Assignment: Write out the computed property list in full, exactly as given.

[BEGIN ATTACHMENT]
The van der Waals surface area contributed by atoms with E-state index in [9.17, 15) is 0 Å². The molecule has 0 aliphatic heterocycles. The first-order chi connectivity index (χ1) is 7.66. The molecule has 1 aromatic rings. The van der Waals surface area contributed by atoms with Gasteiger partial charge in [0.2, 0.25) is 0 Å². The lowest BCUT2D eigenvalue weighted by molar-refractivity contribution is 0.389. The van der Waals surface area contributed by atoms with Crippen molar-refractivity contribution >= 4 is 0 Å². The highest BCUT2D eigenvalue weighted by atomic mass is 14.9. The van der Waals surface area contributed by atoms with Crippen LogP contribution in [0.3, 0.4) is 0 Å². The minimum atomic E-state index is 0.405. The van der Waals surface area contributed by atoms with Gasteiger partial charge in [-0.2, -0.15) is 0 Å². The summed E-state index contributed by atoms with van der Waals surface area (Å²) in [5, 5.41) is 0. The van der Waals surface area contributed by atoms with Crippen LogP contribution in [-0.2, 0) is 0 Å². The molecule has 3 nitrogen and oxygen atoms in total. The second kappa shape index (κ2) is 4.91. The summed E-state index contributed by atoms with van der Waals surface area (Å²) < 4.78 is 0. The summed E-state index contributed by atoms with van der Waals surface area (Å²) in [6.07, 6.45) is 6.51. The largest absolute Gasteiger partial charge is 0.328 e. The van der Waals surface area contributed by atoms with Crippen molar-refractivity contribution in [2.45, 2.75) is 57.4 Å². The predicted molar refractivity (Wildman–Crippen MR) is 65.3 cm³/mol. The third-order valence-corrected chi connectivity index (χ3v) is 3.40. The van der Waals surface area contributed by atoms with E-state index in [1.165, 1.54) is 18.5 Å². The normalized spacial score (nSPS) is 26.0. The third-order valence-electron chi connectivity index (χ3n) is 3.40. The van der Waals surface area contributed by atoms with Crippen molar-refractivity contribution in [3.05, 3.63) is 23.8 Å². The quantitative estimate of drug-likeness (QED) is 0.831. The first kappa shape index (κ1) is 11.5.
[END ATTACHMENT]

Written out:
The van der Waals surface area contributed by atoms with E-state index in [9.17, 15) is 0 Å². The molecule has 0 aliphatic heterocycles. The first-order chi connectivity index (χ1) is 7.66. The molecule has 1 aromatic rings. The van der Waals surface area contributed by atoms with Gasteiger partial charge in [0.2, 0.25) is 0 Å². The lowest BCUT2D eigenvalue weighted by molar-refractivity contribution is 0.389. The van der Waals surface area contributed by atoms with Crippen molar-refractivity contribution >= 4 is 0 Å². The highest BCUT2D eigenvalue weighted by atomic mass is 14.9. The van der Waals surface area contributed by atoms with Crippen LogP contribution in [0.3, 0.4) is 0 Å². The minimum atomic E-state index is 0.405. The van der Waals surface area contributed by atoms with Gasteiger partial charge in [-0.2, -0.15) is 0 Å². The summed E-state index contributed by atoms with van der Waals surface area (Å²) in [5, 5.41) is 0. The van der Waals surface area contributed by atoms with Crippen LogP contribution in [-0.2, 0) is 0 Å². The molecule has 3 nitrogen and oxygen atoms in total. The second kappa shape index (κ2) is 4.91. The summed E-state index contributed by atoms with van der Waals surface area (Å²) < 4.78 is 0. The summed E-state index contributed by atoms with van der Waals surface area (Å²) in [6.07, 6.45) is 6.51. The largest absolute Gasteiger partial charge is 0.328 e. The van der Waals surface area contributed by atoms with Crippen molar-refractivity contribution in [2.45, 2.75) is 57.4 Å². The predicted molar refractivity (Wildman–Crippen MR) is 65.3 cm³/mol. The third-order valence-corrected chi connectivity index (χ3v) is 3.40. The van der Waals surface area contributed by atoms with E-state index in [1.165, 1.54) is 18.5 Å². The normalized spacial score (nSPS) is 26.0. The third-order valence-electron chi connectivity index (χ3n) is 3.40. The van der Waals surface area contributed by atoms with Crippen molar-refractivity contribution in [3.05, 3.63) is 23.8 Å². The quantitative estimate of drug-likeness (QED) is 0.831. The first kappa shape index (κ1) is 11.5.